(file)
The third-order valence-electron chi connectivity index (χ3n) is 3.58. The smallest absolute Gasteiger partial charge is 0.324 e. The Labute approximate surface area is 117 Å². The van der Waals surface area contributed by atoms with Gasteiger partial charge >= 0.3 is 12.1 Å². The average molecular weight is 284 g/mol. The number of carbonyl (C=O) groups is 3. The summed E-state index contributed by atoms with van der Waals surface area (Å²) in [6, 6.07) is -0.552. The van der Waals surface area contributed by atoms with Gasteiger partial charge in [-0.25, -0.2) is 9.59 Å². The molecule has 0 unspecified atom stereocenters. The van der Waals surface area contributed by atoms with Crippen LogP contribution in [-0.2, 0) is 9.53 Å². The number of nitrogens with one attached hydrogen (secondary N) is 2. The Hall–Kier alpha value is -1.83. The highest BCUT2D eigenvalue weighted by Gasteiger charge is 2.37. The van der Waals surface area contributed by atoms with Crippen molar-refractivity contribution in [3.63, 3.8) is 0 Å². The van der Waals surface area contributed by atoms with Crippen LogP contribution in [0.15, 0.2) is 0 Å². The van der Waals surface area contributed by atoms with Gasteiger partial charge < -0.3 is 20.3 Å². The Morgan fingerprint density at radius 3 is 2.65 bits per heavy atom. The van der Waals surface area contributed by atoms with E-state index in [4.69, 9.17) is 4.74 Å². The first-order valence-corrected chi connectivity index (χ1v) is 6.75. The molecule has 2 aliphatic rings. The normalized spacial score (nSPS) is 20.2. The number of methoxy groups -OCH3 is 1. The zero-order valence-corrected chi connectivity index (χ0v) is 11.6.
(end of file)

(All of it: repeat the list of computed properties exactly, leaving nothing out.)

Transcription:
The third-order valence-electron chi connectivity index (χ3n) is 3.58. The smallest absolute Gasteiger partial charge is 0.324 e. The Labute approximate surface area is 117 Å². The van der Waals surface area contributed by atoms with Gasteiger partial charge >= 0.3 is 12.1 Å². The average molecular weight is 284 g/mol. The number of carbonyl (C=O) groups is 3. The summed E-state index contributed by atoms with van der Waals surface area (Å²) in [6, 6.07) is -0.552. The van der Waals surface area contributed by atoms with Gasteiger partial charge in [-0.25, -0.2) is 9.59 Å². The molecule has 0 unspecified atom stereocenters. The van der Waals surface area contributed by atoms with Crippen LogP contribution in [-0.2, 0) is 9.53 Å². The number of nitrogens with one attached hydrogen (secondary N) is 2. The Hall–Kier alpha value is -1.83. The highest BCUT2D eigenvalue weighted by Gasteiger charge is 2.37. The van der Waals surface area contributed by atoms with Crippen molar-refractivity contribution in [3.63, 3.8) is 0 Å². The van der Waals surface area contributed by atoms with Crippen LogP contribution in [0.15, 0.2) is 0 Å². The van der Waals surface area contributed by atoms with Gasteiger partial charge < -0.3 is 20.3 Å². The Morgan fingerprint density at radius 3 is 2.65 bits per heavy atom. The van der Waals surface area contributed by atoms with E-state index in [4.69, 9.17) is 4.74 Å². The first-order valence-corrected chi connectivity index (χ1v) is 6.75. The molecule has 2 aliphatic rings. The normalized spacial score (nSPS) is 20.2. The number of methoxy groups -OCH3 is 1. The zero-order valence-corrected chi connectivity index (χ0v) is 11.6.